Eviction orders are being issued to tenants who have run up rent arrears because of the pandemic despite a promise by the housing secretary, Robert Jenrick, that “no renter who has lost income due to coronavirus will be forced out of their home”.
Twenty members of the London Renters Union are among those facing the first court proceedings after the government quietly changed its eviction ban last month to allow landlords to throw out tenants who had fallen into arrears as a result of Covid.
One, an actor in the UK on a working visa, said theywere facing homelessness because they had no recourse to public funds. Another said that after years as a model tenant, unemployment at the start of the pandemic meant they had to seek emergency accommodation. George Smith received a letter from a county court on Saturday ordering him and his partner to leave their home by Wednesday or face eviction by bailiffs.
Until January, landlords could not evict tenants because of rent arrears amassed since the first March lockdown. They could only act if nine months’ arrears had built up prior to the pandemic. The amended rules – billed as an extension of the eviction ban – dropped that exemption for arrears accrued in the pandemic and reduced the length of arrears that would qualify for eviction to six months. It means that if people could not pay their rent from mid-August landlords can seek court orders to evict them.
Acorn, the national community union that focuses on renters’ rights said it was “deeply concerned” about the loophole, which it claimed “makes a mockery of Robert Jenrick’s promise that no one would lose their homes due to Covid”.
Last month, more than 750,000 families were behind with their housing payments and pandemic rent debts stand at £375m, according to the Resolution Foundation. The National Residential Landlords Association wants the government to give indebted tenants interest-free loans, but the London Renters Unions said: “If you can’t afford your rent, how can you afford loan repayments.”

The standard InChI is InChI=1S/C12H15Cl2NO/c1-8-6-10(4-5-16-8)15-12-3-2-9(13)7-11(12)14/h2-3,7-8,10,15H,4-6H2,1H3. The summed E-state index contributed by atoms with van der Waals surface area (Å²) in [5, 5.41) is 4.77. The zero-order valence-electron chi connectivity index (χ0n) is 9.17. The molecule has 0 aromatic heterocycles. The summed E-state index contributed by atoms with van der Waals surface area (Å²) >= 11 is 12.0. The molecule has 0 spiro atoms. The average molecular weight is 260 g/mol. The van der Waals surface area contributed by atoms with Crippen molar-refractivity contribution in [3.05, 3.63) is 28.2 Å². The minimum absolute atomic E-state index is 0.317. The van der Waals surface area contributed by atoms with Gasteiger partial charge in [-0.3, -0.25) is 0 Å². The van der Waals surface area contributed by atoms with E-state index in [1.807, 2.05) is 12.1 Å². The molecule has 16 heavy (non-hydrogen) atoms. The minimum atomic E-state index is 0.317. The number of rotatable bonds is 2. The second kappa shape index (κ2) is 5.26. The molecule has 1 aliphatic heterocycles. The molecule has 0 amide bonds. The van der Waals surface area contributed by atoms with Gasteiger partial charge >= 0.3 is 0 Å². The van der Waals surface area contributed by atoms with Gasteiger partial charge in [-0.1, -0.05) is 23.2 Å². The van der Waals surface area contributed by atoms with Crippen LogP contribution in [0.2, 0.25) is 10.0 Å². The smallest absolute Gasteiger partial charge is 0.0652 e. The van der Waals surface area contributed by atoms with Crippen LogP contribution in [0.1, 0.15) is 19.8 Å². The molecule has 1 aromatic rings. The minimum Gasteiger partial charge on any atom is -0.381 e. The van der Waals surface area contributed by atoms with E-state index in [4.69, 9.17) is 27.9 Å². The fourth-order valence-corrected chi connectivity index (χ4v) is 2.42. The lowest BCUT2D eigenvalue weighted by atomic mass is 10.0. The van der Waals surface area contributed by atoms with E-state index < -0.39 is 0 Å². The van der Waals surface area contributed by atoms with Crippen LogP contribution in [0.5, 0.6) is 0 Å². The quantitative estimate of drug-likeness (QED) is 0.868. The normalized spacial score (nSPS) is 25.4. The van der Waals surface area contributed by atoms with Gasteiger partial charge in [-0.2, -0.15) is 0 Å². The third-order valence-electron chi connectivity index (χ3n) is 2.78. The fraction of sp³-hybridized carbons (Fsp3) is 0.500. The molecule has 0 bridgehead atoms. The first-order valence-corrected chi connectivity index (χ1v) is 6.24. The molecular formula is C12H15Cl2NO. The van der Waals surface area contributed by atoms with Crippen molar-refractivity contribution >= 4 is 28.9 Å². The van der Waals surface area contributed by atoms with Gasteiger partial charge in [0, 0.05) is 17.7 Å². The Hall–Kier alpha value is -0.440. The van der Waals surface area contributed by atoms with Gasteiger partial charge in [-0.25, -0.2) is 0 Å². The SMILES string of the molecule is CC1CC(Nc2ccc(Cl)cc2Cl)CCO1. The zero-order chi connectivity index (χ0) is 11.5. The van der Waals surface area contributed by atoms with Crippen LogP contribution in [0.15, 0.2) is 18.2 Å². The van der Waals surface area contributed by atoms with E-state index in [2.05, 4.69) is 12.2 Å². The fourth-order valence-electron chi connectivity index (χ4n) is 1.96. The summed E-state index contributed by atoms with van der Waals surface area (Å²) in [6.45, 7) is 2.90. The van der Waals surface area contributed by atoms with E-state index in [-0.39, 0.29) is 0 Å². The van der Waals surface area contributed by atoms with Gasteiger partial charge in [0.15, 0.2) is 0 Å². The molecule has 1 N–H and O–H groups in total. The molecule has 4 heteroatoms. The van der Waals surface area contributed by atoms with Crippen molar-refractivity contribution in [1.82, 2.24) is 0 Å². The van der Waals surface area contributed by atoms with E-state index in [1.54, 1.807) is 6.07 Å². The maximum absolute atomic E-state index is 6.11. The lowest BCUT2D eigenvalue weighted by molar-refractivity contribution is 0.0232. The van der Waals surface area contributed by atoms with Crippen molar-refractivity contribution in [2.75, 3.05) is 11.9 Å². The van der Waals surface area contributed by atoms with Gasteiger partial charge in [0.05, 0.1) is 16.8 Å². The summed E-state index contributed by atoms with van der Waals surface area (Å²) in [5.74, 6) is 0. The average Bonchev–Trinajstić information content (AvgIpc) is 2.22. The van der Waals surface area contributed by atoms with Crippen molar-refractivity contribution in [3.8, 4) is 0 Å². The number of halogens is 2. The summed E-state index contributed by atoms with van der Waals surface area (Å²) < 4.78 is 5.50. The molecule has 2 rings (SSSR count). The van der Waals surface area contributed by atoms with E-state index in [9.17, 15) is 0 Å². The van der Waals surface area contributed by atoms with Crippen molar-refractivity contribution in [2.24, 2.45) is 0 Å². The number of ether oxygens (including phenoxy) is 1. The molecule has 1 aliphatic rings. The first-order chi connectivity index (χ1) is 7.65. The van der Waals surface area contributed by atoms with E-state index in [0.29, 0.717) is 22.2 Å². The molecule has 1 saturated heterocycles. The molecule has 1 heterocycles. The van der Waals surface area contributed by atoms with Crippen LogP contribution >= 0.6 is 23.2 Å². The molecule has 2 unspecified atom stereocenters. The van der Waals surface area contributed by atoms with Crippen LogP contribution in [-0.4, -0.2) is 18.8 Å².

Victor Yuan, an actor who lost his work at the start of the pandemic when he was hospitalised with Covid, had the terms of his eviction set this week. He had managed to resist the landlord’s attempts to throw him out but when the rule changed last month, he was left with no defence.
“I will be homeless soon,” he said. “It has been horrible. I am usually a very jolly person but I have been suffering. My doctor has prescribed me long-term medication because of the impact the stress has had on my mental health. I feel lost.”
He called on Jenrick to reinstate the protection for people who were in arrears as a result of the pandemic, adding that as he was in the UK on a working visa and so had “no recourse to public funds”, the council’s homelessness prevention team could not help him with housing. Nor can he get Universal Credit payments.
Smith, 27, a telecoms worker who is fighting a possession order after his partner, Paul MacKinnon, 34, lost his job at the beginning of the pandemic and they ran up more than six months of rent arrears, said the latest policy was “disgusting”. He said the government seemed more interested in protecting landlords than tenants.
“We are going to have to try and find emergency accommodation,” he said. “We don’t know what’s going to happen.”
The possession hearing took place on 18 February, but Smith said the duty solicitor at the court was unable to access the hearing to represent him and his partner. The court letter states that if they do not move out by Wednesday the landlord can apply for bailiffs to evict them without a further hearing.
The tenants, who have been supported by the London Renters Union, appear to be the first of many more expected to proceed through the courts. A coalition of campaigners has written to Jenrick demanding a rethink.
The trade unions Unite and GMB and other renters’ unions said: “One in three private renters have lost income because of the pandemic, and now data suggests that 840,000 renters are behind on their rent. Nineteen per cent of the UK population rent privately, and a third of them were in poverty before the pandemic. Without swift action, many renters will be unable to protect themselves and their families from coronavirus, homelessness and the misery of severe and perpetual indebtedness.”
Asked about the change in evictions policy, a government spokesperson said: “Robust protections remain – with longer notice periods of six months and the banning of bailiff enforcement of evictions for all but the most serious cases until at least 31 March.”
They said “most” evictions that go ahead would relate to arrears accrued before the pandemic and that councils could provide cash support through the discretionary housing scheme. However, this is only available to people on benefits, and so would not help either Yuan or Smith.